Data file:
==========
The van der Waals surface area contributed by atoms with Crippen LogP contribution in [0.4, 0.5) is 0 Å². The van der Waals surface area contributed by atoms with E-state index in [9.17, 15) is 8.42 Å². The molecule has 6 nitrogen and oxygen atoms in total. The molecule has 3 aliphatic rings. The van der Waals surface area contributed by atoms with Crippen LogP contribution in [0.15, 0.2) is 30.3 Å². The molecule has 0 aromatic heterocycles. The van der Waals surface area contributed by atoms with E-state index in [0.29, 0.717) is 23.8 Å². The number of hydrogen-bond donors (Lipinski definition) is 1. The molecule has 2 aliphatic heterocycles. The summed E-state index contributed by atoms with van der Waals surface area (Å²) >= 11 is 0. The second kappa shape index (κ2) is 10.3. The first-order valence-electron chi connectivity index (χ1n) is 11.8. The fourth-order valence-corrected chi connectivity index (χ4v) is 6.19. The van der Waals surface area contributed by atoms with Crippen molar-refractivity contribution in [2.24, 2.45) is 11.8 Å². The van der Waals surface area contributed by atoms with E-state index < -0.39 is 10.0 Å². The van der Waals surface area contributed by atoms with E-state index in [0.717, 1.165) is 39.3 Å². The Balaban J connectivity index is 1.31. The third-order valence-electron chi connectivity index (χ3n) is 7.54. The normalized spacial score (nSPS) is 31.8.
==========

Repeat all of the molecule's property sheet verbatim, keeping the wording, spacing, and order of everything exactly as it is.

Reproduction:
The van der Waals surface area contributed by atoms with Crippen LogP contribution in [0.4, 0.5) is 0 Å². The van der Waals surface area contributed by atoms with E-state index in [9.17, 15) is 8.42 Å². The molecule has 6 nitrogen and oxygen atoms in total. The molecule has 3 aliphatic rings. The van der Waals surface area contributed by atoms with Crippen LogP contribution in [0.15, 0.2) is 30.3 Å². The molecule has 0 aromatic heterocycles. The van der Waals surface area contributed by atoms with E-state index in [0.29, 0.717) is 23.8 Å². The number of hydrogen-bond donors (Lipinski definition) is 1. The molecule has 2 aliphatic heterocycles. The summed E-state index contributed by atoms with van der Waals surface area (Å²) >= 11 is 0. The second kappa shape index (κ2) is 10.3. The first-order valence-electron chi connectivity index (χ1n) is 11.8. The fourth-order valence-corrected chi connectivity index (χ4v) is 6.19. The van der Waals surface area contributed by atoms with Crippen molar-refractivity contribution in [2.24, 2.45) is 11.8 Å². The van der Waals surface area contributed by atoms with E-state index < -0.39 is 10.0 Å². The van der Waals surface area contributed by atoms with E-state index in [0.717, 1.165) is 39.3 Å². The Balaban J connectivity index is 1.31. The third-order valence-electron chi connectivity index (χ3n) is 7.54. The normalized spacial score (nSPS) is 31.8.